NASA broadcast the images on its Web site, but it wasn't as dramatic as some had hoped — just a scene full of gray craters that slowly got bigger and bigger as the spacecraft seemed to creep toward the moon frame by frame.

Viewers did not see a flash from the impact itself or the cloud of dust that followed, although NASA did say the spacecraft's instruments appeared to be working normally.

Researchers are now analyzing the data gathered from the event, NASA said, and expect to know for certain if the impact dislodged any water in about two weeks.

Crashing Into A Crater

The Lunar Crater Observation and Sensing Satellite, or LCROSS, mission blasted off in June. Its target was a dark, cold, permanently shadowed crater near the moon's south pole. Scientists suspect that craters like this one might contain water in the form of ice.

A view of the moon from the LCROSS spacecraft as it approaches impact. NASA hide caption

VIDEO: Watch Footage Of The LCROSS Lunar Impact
toggle caption
NASA

At 7:31 a.m. EDT, the LCROSS mission sent an empty rocket part that weighs as much as a large SUV crashing into the target crater at around 5,600 mph.

"It will kick up whatever is on the floor of the crater. That may very well include water ice. That is the whole point of the mission," Dan Andrews, NASA's project manager for LCROSS, said before the impact.

Four minutes later, an observation spacecraft equipped with five cameras and four other scientific instruments hit the lunar surface. It was to fly right through the plume created by the first impact, and the instruments were to study the cloud's composition and send data back to Earth in real time.

All the information had to come back immediately because the probe had only minutes to gather data before crashing into the moon. "And game over, we're done," Andrews said.

Looking For Water

Back on Earth, professional observatories and amateur astronomy groups were watching for the plume through telescopes. The Hubble Space Telescope was keeping an eye on the impact.

Heard On 'Morning Edition':

At Los Angeles' Griffith Observatory, people who got up before dawn to look for the crash threw confused looks at each other instead, with one telescope demonstrator calling the celestial show "anticlimactic."

"I was hoping we'd see a flash or a flare," said Jim McMahon.

The moon was expected to be left with a new crater about 60 feet wide and as deep as a swimming pool.

NASA has emphasized that the impact won't hurt the moon, which is used to getting hit by space objects. It has no atmosphere to protect it and constantly gets bombarded by all kinds of meteorites, large and small.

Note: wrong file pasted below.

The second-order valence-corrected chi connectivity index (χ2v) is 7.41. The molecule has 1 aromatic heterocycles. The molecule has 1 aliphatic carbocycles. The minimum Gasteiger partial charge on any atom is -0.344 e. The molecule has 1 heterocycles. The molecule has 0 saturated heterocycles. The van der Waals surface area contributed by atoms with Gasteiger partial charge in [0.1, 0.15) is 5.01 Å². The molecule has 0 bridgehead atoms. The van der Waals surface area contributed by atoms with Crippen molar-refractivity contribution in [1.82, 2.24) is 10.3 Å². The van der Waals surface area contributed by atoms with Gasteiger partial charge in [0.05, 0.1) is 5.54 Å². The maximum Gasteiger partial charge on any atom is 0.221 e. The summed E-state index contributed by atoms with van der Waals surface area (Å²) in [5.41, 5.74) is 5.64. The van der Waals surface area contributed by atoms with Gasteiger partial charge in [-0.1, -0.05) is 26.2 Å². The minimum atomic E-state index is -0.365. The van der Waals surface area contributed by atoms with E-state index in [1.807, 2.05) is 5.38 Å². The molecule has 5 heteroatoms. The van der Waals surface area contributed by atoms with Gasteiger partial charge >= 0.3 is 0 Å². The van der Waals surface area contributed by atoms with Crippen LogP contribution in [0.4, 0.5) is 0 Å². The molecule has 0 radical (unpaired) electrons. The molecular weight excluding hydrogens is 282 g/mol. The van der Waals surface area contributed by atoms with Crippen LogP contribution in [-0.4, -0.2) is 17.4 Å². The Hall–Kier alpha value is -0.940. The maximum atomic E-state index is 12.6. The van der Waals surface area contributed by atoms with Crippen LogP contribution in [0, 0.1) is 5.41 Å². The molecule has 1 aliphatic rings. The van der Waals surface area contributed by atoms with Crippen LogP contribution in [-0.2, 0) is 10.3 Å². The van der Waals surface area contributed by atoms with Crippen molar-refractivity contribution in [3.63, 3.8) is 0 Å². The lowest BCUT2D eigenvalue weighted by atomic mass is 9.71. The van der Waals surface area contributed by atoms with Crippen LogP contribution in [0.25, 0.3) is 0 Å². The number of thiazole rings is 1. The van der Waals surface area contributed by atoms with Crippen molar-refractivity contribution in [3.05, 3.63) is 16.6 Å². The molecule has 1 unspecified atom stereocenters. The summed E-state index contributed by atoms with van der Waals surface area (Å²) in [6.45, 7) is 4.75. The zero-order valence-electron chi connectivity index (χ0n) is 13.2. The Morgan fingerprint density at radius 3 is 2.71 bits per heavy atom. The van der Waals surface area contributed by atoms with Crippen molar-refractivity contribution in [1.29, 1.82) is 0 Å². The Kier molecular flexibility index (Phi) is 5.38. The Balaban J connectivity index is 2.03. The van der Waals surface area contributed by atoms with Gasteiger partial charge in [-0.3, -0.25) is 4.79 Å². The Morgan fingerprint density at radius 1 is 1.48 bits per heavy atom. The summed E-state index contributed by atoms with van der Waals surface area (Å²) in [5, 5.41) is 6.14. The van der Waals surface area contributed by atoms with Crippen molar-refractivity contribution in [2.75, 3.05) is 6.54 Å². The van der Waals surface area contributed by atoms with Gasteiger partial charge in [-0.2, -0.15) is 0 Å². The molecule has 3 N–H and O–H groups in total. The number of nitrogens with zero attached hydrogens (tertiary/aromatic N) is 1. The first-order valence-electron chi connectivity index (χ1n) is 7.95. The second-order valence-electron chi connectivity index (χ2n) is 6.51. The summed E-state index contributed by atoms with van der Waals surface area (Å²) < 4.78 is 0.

Already Calling It A Success

Scientists hoped to know quickly if they've found evidence of stores of water stashed away in the moon's dark craters, and they began analyzing images and data immediately after the impact.

Anthony Colaprete, the NASA project scientist for this mission, said his team already knows enough to say that LCROSS was successful.

"I can certainly report there was an impact. We saw the impact. We saw the crater," he said. "And we got good measurements, spectroscopic measurements — which is what we needed — of the impact event."

Colaprete said it looks like they'll have the data they need to answer the question: Is water hidden inside the moon's darkest, coldest craters? He said it will be a while before they make any announcements.

"We've just got to sit back and be careful," he said. "Life is full of surprises. We want to be careful, not make a false negative or a false positive claim."

A Resource For Future Missions

This is of interest to NASA in part because future moon explorers might be able to make use of this resource.

Last month, scientists announced that they'd found evidence of small amounts of water spread over the surface of the moon. Although the finding was a surprise, researchers stressed that the soil on the lunar surface is drier than any desert on Earth.

The Obama administration has been reviewing NASA's current plan to build new rockets and capsules that could return humans to the moon by 2020. A panel of independent experts has reported that this goal is not feasible unless NASA's budget gets a major boost.

Material from The Associated Press was used in this report.